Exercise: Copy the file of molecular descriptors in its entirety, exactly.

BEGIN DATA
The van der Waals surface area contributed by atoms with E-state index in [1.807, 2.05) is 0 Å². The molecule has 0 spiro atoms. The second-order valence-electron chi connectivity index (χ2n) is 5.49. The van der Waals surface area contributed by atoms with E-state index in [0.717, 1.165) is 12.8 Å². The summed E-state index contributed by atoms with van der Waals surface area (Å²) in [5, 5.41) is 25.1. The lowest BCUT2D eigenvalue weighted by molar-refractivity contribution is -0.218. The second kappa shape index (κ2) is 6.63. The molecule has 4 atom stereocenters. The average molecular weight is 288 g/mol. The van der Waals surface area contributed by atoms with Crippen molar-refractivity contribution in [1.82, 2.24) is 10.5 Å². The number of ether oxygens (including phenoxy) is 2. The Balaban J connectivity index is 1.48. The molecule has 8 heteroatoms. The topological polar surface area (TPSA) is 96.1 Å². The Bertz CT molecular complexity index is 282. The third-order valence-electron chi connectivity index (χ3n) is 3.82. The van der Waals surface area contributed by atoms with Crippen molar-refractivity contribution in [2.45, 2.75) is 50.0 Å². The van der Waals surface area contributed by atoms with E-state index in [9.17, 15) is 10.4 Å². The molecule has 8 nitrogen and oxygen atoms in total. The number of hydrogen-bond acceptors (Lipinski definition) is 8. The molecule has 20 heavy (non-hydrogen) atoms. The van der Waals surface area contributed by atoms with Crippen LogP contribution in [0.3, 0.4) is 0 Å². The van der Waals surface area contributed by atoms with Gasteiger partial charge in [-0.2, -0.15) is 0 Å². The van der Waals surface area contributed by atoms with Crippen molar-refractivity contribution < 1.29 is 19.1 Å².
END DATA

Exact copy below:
The van der Waals surface area contributed by atoms with E-state index in [1.807, 2.05) is 0 Å². The molecule has 0 spiro atoms. The second-order valence-electron chi connectivity index (χ2n) is 5.49. The van der Waals surface area contributed by atoms with E-state index in [0.717, 1.165) is 12.8 Å². The summed E-state index contributed by atoms with van der Waals surface area (Å²) in [5, 5.41) is 25.1. The lowest BCUT2D eigenvalue weighted by molar-refractivity contribution is -0.218. The second kappa shape index (κ2) is 6.63. The molecule has 4 atom stereocenters. The average molecular weight is 288 g/mol. The van der Waals surface area contributed by atoms with Crippen molar-refractivity contribution in [1.82, 2.24) is 10.5 Å². The number of ether oxygens (including phenoxy) is 2. The Balaban J connectivity index is 1.48. The molecule has 8 heteroatoms. The topological polar surface area (TPSA) is 96.1 Å². The Bertz CT molecular complexity index is 282. The third-order valence-electron chi connectivity index (χ3n) is 3.82. The van der Waals surface area contributed by atoms with Crippen molar-refractivity contribution in [2.45, 2.75) is 50.0 Å². The van der Waals surface area contributed by atoms with E-state index in [9.17, 15) is 10.4 Å². The molecule has 8 nitrogen and oxygen atoms in total. The number of hydrogen-bond acceptors (Lipinski definition) is 8. The molecule has 20 heavy (non-hydrogen) atoms. The van der Waals surface area contributed by atoms with Crippen LogP contribution in [0.3, 0.4) is 0 Å². The van der Waals surface area contributed by atoms with Gasteiger partial charge in [-0.2, -0.15) is 0 Å². The van der Waals surface area contributed by atoms with Crippen molar-refractivity contribution < 1.29 is 19.1 Å².